In order to draw a parallel against the internet world, the GAP can be thought of as a type of application protocol such as FTP, HTTP, SSH. Furthermore, once an application has been classified as HTTP, it would support protocol specific commands such as GET or POST requests, among others. These protocol-specific set of functions and data can be thought of as GATT in the BLE world.

For more detailed description of the BLE protocol stack, the following documents by TI can be very useful in understanding the basic concepts.



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A Foray Into Bluetooth LE

Bluetooth Low Energy, or otherwise known as Bluetooth v4.0, is the new wireless standard targeted for new generation of low-power applications. With the advent of smartphone technologies and mobile computing, the need for portable sensors and near-communication networks have become a new found interest among vendors as well as consumers.

We are at the cusp of technological convergence and advancement that will make significant impact in the way we live. Low-power wireless sensors can be literally embedded everywhere, from wearable devices to buildings, and common objects that we associate with day-to-day. These monitors can be designed to transmit useful data from their physical surroundings and environments, and the collected data can be harvested for practical applications.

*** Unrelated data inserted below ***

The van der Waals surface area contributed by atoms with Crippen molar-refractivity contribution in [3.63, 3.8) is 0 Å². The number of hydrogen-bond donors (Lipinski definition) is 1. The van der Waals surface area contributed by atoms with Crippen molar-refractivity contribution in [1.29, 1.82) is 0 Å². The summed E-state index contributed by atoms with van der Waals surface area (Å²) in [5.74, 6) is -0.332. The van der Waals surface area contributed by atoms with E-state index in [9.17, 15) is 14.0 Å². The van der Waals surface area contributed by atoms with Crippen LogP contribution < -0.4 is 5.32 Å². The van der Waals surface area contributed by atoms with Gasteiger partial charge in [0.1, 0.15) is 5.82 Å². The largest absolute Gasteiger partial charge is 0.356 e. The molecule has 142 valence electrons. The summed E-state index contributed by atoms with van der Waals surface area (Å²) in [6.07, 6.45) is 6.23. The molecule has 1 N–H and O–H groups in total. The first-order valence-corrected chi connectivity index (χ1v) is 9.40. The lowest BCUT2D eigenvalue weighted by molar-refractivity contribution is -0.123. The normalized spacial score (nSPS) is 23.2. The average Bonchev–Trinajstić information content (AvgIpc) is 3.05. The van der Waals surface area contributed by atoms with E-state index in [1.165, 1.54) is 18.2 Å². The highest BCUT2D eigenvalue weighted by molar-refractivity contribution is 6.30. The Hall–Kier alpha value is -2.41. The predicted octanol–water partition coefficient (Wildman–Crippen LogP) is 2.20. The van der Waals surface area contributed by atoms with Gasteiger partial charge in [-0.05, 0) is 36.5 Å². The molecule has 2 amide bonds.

One of the primary areas where we envision the use of this wireless technology is within the medical industry. Bluetooth LE can enable telemonitoring, or remote monitoring, of patients. The vital signals such as heartrate, blood pressure, body temperature and be monitored and the data can be transmitted wirelessly. These sensors can not only provide detailed data for personnel caring for the patients, but also trigger alerts upon patient-specific body conditions. This will allow continuous active monitoring of patients who need intensive care and will help improve the quality of diagnose and treatment.

There are many useful resources online in order to learn more about Bluetooth LE. To list a few:

We will focus on developing useful and exciting devices with Bluetooth LE. While our products will not be limited to using Bluetooth LE, it will be interesting to see cool applications come out of this new wireless standard in the coming few years. Stay tuned!